Sorry bout that...
Windows has different versions / licensing for all it's software.
1) OEM: (like what you get with a DELL) is designed to be installed only onto one computer. Lic code in bios
2) Retail: You go into a store and buy a "retail box"
3) Development: Similar to retail only that you're supposed to use it for testing. Usually it will expire and stop working after a short period of time.
Regardless of which version you actually use, MS will generate an internal code number based on the chipset, bios, cpu, etc. That's why you can't just pull a windows hard disk from your laptop and plop it into your desktop (driver issues aside).
A RETAIL version supposedly has the tools to allow that to happen and will reconfigure itself. I personally have not verified this. Same for development versions. Fwiw, linux (generally) will let you do this.
The software that you use to create a virtual machine is called a hypervisor. KVM-QEMU, Virtualbox, VMware, Xen, etc. are all hypervisors. Qubes OS (https://www.qubes-os.org/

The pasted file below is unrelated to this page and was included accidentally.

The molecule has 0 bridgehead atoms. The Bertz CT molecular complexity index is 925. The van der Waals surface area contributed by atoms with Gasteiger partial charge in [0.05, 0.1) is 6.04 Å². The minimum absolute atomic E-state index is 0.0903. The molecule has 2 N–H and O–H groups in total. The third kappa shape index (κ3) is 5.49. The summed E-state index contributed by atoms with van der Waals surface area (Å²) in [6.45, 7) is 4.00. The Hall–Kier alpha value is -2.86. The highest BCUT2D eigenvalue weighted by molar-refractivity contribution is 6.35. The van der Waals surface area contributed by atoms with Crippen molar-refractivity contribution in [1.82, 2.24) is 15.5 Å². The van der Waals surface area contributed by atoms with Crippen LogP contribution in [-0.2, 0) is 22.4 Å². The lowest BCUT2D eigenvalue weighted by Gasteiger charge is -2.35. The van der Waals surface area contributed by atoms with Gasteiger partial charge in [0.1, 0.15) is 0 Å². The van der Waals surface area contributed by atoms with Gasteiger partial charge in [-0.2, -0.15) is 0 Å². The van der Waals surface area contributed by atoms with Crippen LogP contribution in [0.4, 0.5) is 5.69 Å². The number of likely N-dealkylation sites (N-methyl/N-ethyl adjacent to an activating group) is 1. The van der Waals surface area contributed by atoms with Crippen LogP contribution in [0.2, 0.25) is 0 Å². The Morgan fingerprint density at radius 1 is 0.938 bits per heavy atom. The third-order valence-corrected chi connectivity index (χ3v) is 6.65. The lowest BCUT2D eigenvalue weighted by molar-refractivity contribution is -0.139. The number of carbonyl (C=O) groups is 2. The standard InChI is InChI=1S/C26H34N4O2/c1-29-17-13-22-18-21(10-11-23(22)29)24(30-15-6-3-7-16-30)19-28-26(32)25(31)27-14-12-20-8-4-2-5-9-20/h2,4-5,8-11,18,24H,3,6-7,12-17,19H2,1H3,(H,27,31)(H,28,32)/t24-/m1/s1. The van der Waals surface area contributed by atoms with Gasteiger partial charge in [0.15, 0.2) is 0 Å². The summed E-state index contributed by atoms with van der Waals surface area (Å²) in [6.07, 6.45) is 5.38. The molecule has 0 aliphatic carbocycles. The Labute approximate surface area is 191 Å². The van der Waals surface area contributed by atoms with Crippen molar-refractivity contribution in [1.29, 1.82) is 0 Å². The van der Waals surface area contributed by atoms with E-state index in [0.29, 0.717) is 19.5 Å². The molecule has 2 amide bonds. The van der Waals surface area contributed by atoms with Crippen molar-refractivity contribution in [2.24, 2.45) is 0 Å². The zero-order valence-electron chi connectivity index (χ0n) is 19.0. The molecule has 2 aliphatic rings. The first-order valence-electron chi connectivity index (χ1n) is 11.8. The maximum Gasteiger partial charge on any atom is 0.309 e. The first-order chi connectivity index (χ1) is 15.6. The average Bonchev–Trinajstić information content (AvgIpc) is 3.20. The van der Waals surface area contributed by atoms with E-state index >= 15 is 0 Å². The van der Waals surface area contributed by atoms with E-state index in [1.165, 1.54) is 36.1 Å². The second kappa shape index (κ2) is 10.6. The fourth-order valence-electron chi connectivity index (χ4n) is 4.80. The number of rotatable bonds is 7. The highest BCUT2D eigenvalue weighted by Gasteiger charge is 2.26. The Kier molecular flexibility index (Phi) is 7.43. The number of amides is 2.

) is actually built around it (so everything you do there is inside virtual machines).
From the "inside" of a vm, the operating system sees virtual "hardware" just as it would see an actual physical system. Each hypervisor provides its own "motherboard, bios, graphics card, etc." And the differences between each hypervisor generate different windows "code numbers". Thus a copy of windows initially installed into virtualbox will likely fail when just copied over into qemu. Again, you supposedly can force it. I haven't played with it.
Without going further down the rabbit hole (unless you want to) I would personally just set up both virtual box and qemu and do clean installs into each. Let them just sit there and go "whirr" and do the update thing. Make backups and then start playing with each to see which one you like better. You may even find that some programs you use play better in one than the other, and so use both <shrug>.
Hope this helps